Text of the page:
Human ‘Bone Church’ in Need of Reconstruction

ossuary

If you think modern-day church building projects are complicated, imagine the job facing archaeologists in the Czech Republic: They plan to clean and preserve the bones of at least 40,000 people that rest below the Sedlec Ossuary church, also known as the Bone Church.

Ordinary-looking on the outside, the Gothic church in the medieval mining town of Kutná Hora features four large pyramids of bones, skull candle holders, a coat of arms made of bone, and a massive chandelier made of every bone from the human body.

How the Bones Ended Up There

According to legend, in 1278 the King of Bohemia sent an abbot from the Sedlec monastery on a pilgrimage to Golgotha. When the abbot returned with what was deemed “holy soil,” Sedlec became one of the region’s most desirable burial sites. Soon afterward, Europe was hit by the plague, resulting in 30,000 more bodies being added to the cemetery. The Crusades of the 15th century added another 10,000. That same century, as the town built its church, bones were exhumed and stacked in pyramids in the basement ossuary.

Fast-forward to 1870, when woodcarver Frantisek Rint was hired to bleach, carve and artfully arrange the human remains. He designed the chandelier centerpiece, as well as chalices, candelabras and crosses—all made from skeletons. The coat of arms honors the aristocratic family that provided funding for Rint’s work.

The Plan to Fortify the Bone Church 

Although a specialist regularly cleans the bones with a toothbrush, the aging process is taking a toll on them. Restoration plans include computer-mapping the pyramids before dismantling them, cleaning each of the bones, and then reconstructing the pyramids. A firm has been hired to oversee the process, which is expected to take two years.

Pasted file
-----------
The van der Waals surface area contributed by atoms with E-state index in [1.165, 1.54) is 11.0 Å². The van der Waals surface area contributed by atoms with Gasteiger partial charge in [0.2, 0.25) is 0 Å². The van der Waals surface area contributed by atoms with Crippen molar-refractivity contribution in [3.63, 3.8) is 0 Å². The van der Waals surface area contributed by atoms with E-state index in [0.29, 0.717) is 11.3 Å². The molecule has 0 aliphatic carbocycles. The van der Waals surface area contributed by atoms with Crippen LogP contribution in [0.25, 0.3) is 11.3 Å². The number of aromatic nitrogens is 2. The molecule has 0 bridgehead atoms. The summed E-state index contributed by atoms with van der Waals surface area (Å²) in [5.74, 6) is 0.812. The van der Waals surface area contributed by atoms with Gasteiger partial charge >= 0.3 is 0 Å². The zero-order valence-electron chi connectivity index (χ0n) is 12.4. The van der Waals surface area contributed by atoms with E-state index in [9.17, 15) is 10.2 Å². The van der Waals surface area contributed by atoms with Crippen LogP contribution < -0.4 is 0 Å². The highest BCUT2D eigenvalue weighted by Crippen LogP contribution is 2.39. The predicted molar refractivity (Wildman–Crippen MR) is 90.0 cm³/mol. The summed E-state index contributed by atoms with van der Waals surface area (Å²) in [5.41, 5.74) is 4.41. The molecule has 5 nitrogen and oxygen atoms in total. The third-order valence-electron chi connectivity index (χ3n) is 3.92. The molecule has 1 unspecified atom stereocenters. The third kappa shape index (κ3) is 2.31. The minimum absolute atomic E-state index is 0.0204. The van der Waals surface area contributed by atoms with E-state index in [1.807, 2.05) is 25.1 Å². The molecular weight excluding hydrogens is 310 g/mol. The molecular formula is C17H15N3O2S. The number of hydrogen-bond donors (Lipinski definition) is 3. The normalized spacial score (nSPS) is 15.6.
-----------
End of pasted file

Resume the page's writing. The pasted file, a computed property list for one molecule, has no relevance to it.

“The bones will be cleansed of surface dirt and then soaked in lime solution,” says conservationist Tomas Kral. “This is a natural method of preservation which was also used during the creation of the pyramids.”

Though ossuaries may seem macabre today, they were once common in Europe among Catholic and Eastern Orthodox faith communities. One of the most well-known is the Paris Catacombs.

Every year, more than half a million tourists visit the Sedlec Ossuary, and, as one website quips, they’re welcomed with open arms. “Many people find it weird today and come to see this as some dark spectacle, a house of horrors,” says Radka Krejci, who oversees operations at the church. “But we do not want it to be perceived like that. It is a place of reverence, a burial place.”

The church’s website notes, “You will most likely not find it to be scary but peaceful.” A tourist describing a visit to the ossuary writes, “I’m not often speechless, but I was in there… Though I didn’t feel it is haunted or anything, I did have a weighty feeling that’s hard to explain.”

Interestingly, a death-metal band based in Kansas City named itself Sedlec Ossuary, in honor of the unique building.

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Stephanie Martin
Stephanie Martin, a freelance journalist, has worked in Christian publishing for 26 years. She’s active at her church in Lakewood, Colorado, where she lives with her husband and two teenage daughters.